Following its first open call for grants, the Lenfest Institute for Journalism — created in 2016 by philanthropist Gerry Lenfest — awarded $2 million Thursday in an approach it’s calling “venture philanthropy.”
Philadelphia Media Network, parent company of the Inquirer, Daily News, and philly.com, and owned by the Lenfest Institute for Journalism, was granted $1 million for several projects, including support for investigations, growing diversity, and digital products. The other $1 million will be shared among a dozen other local news organizations, including several in Philadelphia, and five individual entrepreneurs coast to coast.
Philadelphia-based media are well-represented among the recipients. WHYY received grants along with WURD, Technically Media, and the Philadelphia Public School Notebook (full listing below). MyNewPhilly.com founder Kyree Terrell was one of the entrepreneurs selected.
“The Institute was founded with the belief that local journalism depends for its success on investment in high-impact news content, best-of-breed digital product development, and the cultivation of a new, diverse, and growing audience of readers,” Jim Friedlich, executive director of the Institute, said in a statement announcing the inaugural grantees. “These grants address all of these major priorities.”
Jim Friedlich, executive director of the Lenfest Institute for Journalism (Photo provided)
According to the statement, the Institute’s grants went to fund projects that support “experimentation and entrepreneurship.” These ranged from tech upgrades and teaching tools to newsroom collaborations around under-reported topics. The Institute received 350 applications.
WHYY readers and listeners can expect some new initiatives tied to this funding in the coming months. A partnership with the Center for Investigative Reporting out of Emeryville, California, will bring a co-produced special episode of the popular podcast “Reveal” that will look at immigration and will test an SMS-based user engagement tool.
WHYY Vice President for News and Civic Dialogue Sandra Clark will also be leading a team in creating culturally competent newsrooms, working with community on storytelling, and collaborating with other mainstream and multicultural news media for trainings and producing stories.
“Time and time again, research has shown that WHYY’s news and information services are the most trusted by our audiences,” said William Marrazzo, president & CEO of WHYY. “We are grateful to the Lenfest Institute for Journalism for this grant, which will accelerate current efforts to build the newsroom’s capacity to connect with constituencies that haven’t historically been engaged with public media.
The full listing of grants follows.
Philadelphia Media Network Grants
Public Service and Investigative JournalismInvestigative Journalism: PMN will expand its award-winning investigative team and will increase capabilities in data analysis, document access, computer-assisted reporting, and rapid-response investigations.
Consumer Healthcare Coverage: PMN will add both reporting and web-development capabilities to examine local healthcare data and issues related to health costs and quality to help consumers make more informed decisions.
News Technology and Digital Product DevelopmentDigital Content Management: PMN will migrate from its existing digital content management system to a new state-of- the-art system. The new software technology will enhance the experience for users on PMN’s website and mobile products, as well as improve ease of use for reporters and editors as they create multimedia digital content for readers.
Digital Journalism Training: The American Society of News Editors will run its Digital Journalism Leadership Training program at PMN. One half of the participants will be invited from other newsrooms in the Philadelphia area.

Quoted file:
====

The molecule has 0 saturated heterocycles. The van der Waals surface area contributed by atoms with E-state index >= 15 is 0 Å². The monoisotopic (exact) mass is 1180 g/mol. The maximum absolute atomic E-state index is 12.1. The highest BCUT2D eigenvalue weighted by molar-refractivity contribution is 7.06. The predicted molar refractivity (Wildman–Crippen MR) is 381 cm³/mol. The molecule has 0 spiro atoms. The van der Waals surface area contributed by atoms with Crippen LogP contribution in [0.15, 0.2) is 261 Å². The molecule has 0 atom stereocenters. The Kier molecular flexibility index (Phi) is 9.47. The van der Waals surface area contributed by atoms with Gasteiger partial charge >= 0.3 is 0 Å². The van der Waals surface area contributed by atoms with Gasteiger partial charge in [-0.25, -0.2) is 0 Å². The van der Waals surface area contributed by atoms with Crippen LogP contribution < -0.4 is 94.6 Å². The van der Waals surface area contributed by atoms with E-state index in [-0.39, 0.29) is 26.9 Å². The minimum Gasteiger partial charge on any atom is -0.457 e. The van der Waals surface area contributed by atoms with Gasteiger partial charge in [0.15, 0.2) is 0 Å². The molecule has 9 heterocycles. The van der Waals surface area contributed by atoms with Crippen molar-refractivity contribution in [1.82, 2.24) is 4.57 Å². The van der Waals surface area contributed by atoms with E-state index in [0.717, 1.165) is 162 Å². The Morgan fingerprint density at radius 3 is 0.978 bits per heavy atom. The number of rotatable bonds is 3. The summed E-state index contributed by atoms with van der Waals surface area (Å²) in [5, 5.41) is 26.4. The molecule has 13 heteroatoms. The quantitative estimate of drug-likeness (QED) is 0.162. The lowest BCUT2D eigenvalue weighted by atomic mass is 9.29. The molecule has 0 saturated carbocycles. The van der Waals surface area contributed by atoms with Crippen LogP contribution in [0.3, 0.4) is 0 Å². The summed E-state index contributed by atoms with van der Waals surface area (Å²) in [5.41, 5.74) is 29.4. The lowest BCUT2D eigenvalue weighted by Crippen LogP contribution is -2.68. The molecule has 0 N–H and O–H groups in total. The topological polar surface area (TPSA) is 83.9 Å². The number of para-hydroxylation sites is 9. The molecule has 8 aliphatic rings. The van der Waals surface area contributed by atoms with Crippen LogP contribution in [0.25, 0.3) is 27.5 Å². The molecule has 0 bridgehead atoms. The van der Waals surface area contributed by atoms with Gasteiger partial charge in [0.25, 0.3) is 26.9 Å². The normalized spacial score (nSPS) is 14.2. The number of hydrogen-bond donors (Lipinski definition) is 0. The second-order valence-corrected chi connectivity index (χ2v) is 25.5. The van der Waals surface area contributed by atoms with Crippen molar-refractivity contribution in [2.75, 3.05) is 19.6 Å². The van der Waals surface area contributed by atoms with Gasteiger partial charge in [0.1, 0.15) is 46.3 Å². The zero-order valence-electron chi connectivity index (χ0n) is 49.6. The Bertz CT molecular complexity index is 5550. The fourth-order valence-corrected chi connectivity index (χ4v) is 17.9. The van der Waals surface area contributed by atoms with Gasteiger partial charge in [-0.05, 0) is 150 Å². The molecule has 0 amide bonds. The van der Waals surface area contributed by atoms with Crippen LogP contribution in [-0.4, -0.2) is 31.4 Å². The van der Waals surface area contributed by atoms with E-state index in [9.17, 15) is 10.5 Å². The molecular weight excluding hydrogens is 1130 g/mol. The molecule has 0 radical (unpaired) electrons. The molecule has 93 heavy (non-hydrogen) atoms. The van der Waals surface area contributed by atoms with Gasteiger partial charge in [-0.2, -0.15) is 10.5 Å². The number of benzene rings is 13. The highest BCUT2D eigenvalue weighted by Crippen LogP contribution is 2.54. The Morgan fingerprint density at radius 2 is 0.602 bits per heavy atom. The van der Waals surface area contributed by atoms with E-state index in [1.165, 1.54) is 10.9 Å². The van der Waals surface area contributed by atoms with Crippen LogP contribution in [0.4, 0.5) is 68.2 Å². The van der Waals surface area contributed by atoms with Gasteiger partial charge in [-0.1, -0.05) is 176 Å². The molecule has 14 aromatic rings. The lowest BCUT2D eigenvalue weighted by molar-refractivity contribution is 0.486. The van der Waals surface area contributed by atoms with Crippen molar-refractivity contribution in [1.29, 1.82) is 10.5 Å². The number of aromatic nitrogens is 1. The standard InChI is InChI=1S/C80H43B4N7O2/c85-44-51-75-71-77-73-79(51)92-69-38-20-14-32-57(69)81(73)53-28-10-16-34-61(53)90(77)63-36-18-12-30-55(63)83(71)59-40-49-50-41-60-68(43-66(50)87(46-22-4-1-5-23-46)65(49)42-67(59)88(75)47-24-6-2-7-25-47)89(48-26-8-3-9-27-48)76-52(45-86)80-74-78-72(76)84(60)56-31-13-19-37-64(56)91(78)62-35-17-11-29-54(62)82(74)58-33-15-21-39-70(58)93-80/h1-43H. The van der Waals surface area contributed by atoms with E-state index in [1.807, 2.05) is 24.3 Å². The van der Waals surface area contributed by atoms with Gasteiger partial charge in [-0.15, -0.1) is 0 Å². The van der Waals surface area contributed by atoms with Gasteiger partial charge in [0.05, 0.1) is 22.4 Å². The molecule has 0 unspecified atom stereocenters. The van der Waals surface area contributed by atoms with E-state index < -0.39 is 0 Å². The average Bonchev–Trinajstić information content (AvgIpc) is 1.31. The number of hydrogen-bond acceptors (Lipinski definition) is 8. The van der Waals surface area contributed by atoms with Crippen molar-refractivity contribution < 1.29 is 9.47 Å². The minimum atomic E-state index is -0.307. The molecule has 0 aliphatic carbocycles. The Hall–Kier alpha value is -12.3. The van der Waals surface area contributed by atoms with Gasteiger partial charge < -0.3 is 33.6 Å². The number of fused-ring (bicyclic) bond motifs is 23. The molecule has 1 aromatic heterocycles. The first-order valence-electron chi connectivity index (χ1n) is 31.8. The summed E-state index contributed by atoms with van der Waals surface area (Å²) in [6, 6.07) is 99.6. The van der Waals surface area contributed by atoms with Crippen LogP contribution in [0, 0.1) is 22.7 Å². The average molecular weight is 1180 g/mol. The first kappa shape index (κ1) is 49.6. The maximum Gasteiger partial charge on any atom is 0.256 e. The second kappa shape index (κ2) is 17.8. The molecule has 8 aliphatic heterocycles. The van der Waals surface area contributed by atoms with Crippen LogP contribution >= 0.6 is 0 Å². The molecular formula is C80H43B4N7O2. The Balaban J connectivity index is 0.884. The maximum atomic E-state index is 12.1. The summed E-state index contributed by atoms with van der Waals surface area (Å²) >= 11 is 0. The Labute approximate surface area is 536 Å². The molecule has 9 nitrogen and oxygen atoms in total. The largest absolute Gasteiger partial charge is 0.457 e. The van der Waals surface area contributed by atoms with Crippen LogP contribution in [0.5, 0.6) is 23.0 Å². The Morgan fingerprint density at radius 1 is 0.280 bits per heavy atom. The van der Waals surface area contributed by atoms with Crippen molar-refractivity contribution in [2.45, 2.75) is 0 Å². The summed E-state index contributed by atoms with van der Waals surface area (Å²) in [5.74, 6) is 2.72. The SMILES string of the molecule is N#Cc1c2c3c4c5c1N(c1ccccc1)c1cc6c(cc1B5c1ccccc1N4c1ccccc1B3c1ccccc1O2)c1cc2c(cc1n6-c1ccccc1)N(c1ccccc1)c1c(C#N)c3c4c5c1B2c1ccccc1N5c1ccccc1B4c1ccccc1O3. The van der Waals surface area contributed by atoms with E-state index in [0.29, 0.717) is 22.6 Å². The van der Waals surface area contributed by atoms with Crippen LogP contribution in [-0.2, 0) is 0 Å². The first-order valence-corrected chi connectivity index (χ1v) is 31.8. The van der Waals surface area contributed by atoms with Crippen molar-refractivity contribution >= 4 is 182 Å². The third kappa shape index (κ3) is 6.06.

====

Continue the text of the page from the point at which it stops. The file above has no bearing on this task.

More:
Diverse and Growing AudiencesNewsroom and Audience Diversity: PMN will launch a rolling two-year newsroom fellowship program that will fund emerging journalists from diverse backgrounds to work in the PMN newsroom, receive active mentorship, and help PMN create a newsroom and an audience that is more representative of the population of the Philadelphia region.
Opinion Section Contributors Network: In order to diversify the voices expressed in the opinion section of PMN’s digital and print products, PMN will create an expanded contributors network consisting of influencers from a broad array of communities throughout the region.Audience Engagement: PMN will launch a reader-centered reporting program called “Curious Philly,” using Hearken, a survey platform that enables journalists to engage their audience throughout the reporting process. PMN will deepen community engagement by reaching out to readers so they can pose questions and topic areas for PMN to address in its reporting.
Entrepreneurs in Residence and Local News Innovation Grants
Innovation GrantsBackyard Media Company (Cambridge, MA) Project lead: Amira VallianiBackyard Media is building a marketplace for local podcast advertising. By connecting small-scale content creators with sponsors, they will empower content creators with the resources they need to do what they do best. As part of the Lenfest project, Backyard is doing a deep dive into the power of podcasts to improve local civic engagement and to democratize access to media. This fall, they will be creating a podcast-based guide to municipal elections in Cambridge, MA and amini-series on the future of audio-based news.
Berkeleyside Direct Public Offering (Berkeley, CA) Project lead: Tracey TaylorIn 2016, Berkeleyside, a local news site, created a direct public offering that allows investors of all sizes to buy shares of the company. This grant will allow Berkeleyside to finish the DPO and build out its membership program. Berkeleyside also plans to create a reader revenue toolkit to share its learnings with others.
Center for Investigative Reporting with WHYY (Emeryville, CA and Philadelphia, PA) Project lead: Hannah YoungCIR will launch a second round of user testing for its Amplify tool, which allows listeners to engage with an episode via SMS text messaging. This test will be associated with a special fall 2017 episode of CIR’s Reveal podcast about immigration that it is co-producing with WHYY. Reveal will work with WHYY to release Amplify to a broadcast audience for the first time, as well as across the national podcast audience.Engaging News Project (Austin, TX) Project lead: Dr. Talia Jomini StroudThe Engaging News Project, based at the University of Texas at Austin, will undertake research focused on mobile news engagement including identifying best practices for the type, placement, and labeling of links to recommended articles on mobile pages.